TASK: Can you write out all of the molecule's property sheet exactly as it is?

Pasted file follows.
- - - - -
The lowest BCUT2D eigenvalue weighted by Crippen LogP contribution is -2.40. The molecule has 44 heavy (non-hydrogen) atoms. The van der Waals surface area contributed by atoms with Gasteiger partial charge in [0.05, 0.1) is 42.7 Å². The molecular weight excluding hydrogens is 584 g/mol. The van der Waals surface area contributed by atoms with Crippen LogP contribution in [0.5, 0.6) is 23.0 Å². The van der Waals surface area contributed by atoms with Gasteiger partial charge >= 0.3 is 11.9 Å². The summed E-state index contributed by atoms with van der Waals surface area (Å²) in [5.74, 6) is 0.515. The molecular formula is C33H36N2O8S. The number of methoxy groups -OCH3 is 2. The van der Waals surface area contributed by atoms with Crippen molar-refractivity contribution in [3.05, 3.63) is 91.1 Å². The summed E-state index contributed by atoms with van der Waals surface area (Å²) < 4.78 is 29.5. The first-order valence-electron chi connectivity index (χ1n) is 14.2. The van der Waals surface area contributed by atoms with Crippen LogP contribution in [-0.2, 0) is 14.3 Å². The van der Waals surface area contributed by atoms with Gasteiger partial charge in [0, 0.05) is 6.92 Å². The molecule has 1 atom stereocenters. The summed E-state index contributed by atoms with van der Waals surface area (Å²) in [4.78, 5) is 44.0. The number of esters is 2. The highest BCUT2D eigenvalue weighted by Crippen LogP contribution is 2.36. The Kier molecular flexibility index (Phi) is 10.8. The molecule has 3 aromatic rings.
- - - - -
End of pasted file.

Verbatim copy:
The lowest BCUT2D eigenvalue weighted by Crippen LogP contribution is -2.40. The molecule has 44 heavy (non-hydrogen) atoms. The van der Waals surface area contributed by atoms with Gasteiger partial charge in [0.05, 0.1) is 42.7 Å². The molecular weight excluding hydrogens is 584 g/mol. The van der Waals surface area contributed by atoms with Crippen LogP contribution in [0.5, 0.6) is 23.0 Å². The van der Waals surface area contributed by atoms with Gasteiger partial charge >= 0.3 is 11.9 Å². The summed E-state index contributed by atoms with van der Waals surface area (Å²) in [5.74, 6) is 0.515. The molecular formula is C33H36N2O8S. The number of methoxy groups -OCH3 is 2. The van der Waals surface area contributed by atoms with Crippen molar-refractivity contribution in [3.05, 3.63) is 91.1 Å². The summed E-state index contributed by atoms with van der Waals surface area (Å²) < 4.78 is 29.5. The first-order valence-electron chi connectivity index (χ1n) is 14.2. The van der Waals surface area contributed by atoms with Crippen LogP contribution in [-0.2, 0) is 14.3 Å². The van der Waals surface area contributed by atoms with Gasteiger partial charge in [0, 0.05) is 6.92 Å². The molecule has 1 atom stereocenters. The summed E-state index contributed by atoms with van der Waals surface area (Å²) in [4.78, 5) is 44.0. The number of esters is 2. The highest BCUT2D eigenvalue weighted by Crippen LogP contribution is 2.36. The Kier molecular flexibility index (Phi) is 10.8. The molecule has 3 aromatic rings.